My drawing presents a collage of disparate entities in terms of style, size, materials, and, of course, provenances. To some extent, Cameroonian and Greek material culture seem to be blending into one another, potentially calling for a combination of their respective mythologies. Such a combination is possible as an intellectual exercise because of mythical actors’ transformative powers and capacity to travel long distances. If children find ancient (and modern) myths fascinating, it is precisely because mythical characters can find a way to use Chian transport amphorae in a Cameroonian mud hut.
I close this reflective blog posting with a call for illustrated children’s books to embrace also the creative blending of material cultures and of mythical stories from different parts of the world. The art history and archaeology of museum exhibits could be a starting point for producing new (artistic) designs that, like mythical actors, step out of time and space and challenge the very essence of stylistic unity. If we teach the Classical world in a way that encourages a sense of innovation, then we may shape the founders of tomorrow’s start-ups with products that will change the world. More crucially, children will learn from a young age to think outside the box and embrace the bold and the beautiful in a way that breaks down the boundaries between the present and the past, the real and the imaginary and, surely, Greek and Cameroonian material culture.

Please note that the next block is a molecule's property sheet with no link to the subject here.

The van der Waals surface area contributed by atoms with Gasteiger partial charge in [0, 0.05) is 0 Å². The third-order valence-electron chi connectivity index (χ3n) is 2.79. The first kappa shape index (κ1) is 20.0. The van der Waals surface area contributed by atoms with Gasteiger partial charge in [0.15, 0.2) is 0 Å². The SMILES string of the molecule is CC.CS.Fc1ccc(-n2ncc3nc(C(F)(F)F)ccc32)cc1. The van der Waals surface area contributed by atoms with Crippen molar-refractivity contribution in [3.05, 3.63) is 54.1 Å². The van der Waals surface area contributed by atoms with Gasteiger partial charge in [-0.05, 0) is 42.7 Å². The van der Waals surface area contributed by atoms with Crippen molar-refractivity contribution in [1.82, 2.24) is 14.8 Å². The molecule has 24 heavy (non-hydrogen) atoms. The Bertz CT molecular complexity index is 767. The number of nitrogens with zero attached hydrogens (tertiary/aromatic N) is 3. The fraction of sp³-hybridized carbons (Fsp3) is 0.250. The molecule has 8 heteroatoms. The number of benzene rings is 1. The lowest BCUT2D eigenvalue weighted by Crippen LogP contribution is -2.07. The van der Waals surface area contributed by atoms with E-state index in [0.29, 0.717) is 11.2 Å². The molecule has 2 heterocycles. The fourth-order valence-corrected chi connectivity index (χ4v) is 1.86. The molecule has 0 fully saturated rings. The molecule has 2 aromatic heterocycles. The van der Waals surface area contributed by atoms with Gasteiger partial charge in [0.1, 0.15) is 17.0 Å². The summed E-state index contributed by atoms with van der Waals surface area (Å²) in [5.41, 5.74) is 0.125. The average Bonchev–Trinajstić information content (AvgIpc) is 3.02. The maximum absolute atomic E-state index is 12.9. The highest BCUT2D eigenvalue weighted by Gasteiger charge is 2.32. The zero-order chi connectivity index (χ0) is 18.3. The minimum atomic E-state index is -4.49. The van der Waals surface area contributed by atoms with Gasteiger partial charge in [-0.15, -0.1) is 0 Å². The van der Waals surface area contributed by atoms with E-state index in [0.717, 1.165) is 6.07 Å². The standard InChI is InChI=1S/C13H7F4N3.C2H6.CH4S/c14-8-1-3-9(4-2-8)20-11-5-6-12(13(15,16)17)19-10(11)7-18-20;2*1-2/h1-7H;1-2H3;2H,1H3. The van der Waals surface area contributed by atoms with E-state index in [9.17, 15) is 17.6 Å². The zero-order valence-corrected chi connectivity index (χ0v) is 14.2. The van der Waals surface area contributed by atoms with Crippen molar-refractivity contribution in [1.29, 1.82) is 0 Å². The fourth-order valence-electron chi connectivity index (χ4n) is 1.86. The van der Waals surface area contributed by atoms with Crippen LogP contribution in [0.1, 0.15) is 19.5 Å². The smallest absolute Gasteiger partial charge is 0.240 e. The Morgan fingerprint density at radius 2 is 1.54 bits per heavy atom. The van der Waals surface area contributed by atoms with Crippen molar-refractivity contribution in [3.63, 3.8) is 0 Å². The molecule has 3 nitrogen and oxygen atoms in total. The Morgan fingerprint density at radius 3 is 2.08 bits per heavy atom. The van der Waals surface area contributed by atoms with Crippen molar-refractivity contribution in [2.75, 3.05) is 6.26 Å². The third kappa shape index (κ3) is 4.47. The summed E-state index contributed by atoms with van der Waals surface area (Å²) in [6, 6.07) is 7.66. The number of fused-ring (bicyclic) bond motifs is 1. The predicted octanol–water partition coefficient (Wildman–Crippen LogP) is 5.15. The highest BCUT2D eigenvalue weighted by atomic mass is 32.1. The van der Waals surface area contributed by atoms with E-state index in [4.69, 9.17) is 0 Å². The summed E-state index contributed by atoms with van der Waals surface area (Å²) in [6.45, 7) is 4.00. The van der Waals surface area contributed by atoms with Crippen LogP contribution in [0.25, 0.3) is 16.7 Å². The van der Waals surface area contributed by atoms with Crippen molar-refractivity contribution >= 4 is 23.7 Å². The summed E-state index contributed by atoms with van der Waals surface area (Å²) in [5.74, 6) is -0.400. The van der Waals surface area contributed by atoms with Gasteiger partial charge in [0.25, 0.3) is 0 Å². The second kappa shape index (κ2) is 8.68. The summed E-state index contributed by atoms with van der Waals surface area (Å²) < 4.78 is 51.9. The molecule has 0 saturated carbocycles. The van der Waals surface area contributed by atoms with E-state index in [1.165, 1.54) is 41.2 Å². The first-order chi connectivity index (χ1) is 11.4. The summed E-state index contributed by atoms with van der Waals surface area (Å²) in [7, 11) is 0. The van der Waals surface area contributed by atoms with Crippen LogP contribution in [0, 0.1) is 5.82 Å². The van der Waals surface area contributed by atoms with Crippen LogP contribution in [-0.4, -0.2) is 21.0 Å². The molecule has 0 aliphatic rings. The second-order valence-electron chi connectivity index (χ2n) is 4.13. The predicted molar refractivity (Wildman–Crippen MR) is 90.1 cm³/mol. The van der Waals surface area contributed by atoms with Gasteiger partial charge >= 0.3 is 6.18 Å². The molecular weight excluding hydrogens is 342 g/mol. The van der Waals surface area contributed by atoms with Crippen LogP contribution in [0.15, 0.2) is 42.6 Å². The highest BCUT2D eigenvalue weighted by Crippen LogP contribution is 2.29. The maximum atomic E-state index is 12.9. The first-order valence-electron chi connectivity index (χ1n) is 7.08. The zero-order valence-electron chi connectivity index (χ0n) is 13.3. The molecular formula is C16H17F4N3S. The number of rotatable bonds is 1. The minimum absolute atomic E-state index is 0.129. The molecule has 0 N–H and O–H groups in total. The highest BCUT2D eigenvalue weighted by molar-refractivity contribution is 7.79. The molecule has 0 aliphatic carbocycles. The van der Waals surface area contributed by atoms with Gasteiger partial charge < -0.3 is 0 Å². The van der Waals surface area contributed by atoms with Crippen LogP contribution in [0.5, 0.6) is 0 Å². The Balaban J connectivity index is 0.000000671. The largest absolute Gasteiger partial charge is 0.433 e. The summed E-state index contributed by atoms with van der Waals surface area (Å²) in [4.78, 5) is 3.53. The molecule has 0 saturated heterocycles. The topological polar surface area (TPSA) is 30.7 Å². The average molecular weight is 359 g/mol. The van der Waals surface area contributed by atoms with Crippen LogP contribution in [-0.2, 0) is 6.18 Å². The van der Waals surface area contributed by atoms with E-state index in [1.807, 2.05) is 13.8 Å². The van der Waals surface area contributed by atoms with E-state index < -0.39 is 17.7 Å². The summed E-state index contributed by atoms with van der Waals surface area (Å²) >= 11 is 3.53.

Katerina is currently teaching modules on Classical art and archaeology at the University of Roehampton.
Elaborated by Dorota Bazylczyk
I am grateful to Susan Deacy, Michael Loy, Katarzyna Marciniak, and Amy C. Smith for reading and commenting on earlier versions of this blog posting. For images, I would like to thank Divine Che Neba, Eirini Dermitzaki, Marian Maguire, Anja Slawisch, Carol Stein, and Peter Stewart. All URLs are correct as at 21 August 2018.
 – https://www.epbooks.gr/product/100537/dionysos,-the-cheerful-god and http://www.omc.obta.al.uw.edu.pl/myth-survey/item/154
Blog for the international research project "Our Mythical Childhood... The Reception of Classical Antiquity in Children’s and Young Adults’ Culture in Response to Regional and Global Challenges", financed by the ERC Consolidator Grant led by Prof. Katarzyna Marciniak, Faculty of "Artes Liberales" of the University of Warsaw. Team members: Dr. Susan Deacy, Dr. Sonya Nevin and Steve K. Simons, University of Roehampton; Dr. Elizabeth Hale and Dr. Miriam Riverlea, University of New England; Dr. Lisa Maurice and Dr. Ayelet Peer, Bar-Ilan University; Prof. Daniel A. Nkemleke, Dr. Divine Che Neba and Dr. Eleanor A. Dasi, University of Yaoundé I; Magdalena Gorlińska, Dr. Elżbieta Olechowska, Dr. Hanna Paulouskaya, Dr. Karolina Kulpa, Dr. Edoardo Pecchini, Dorota Bazylczyk, Agnieszka Maciejewska, and Anna Mik from the Faculty of "Artes Liberales" UW.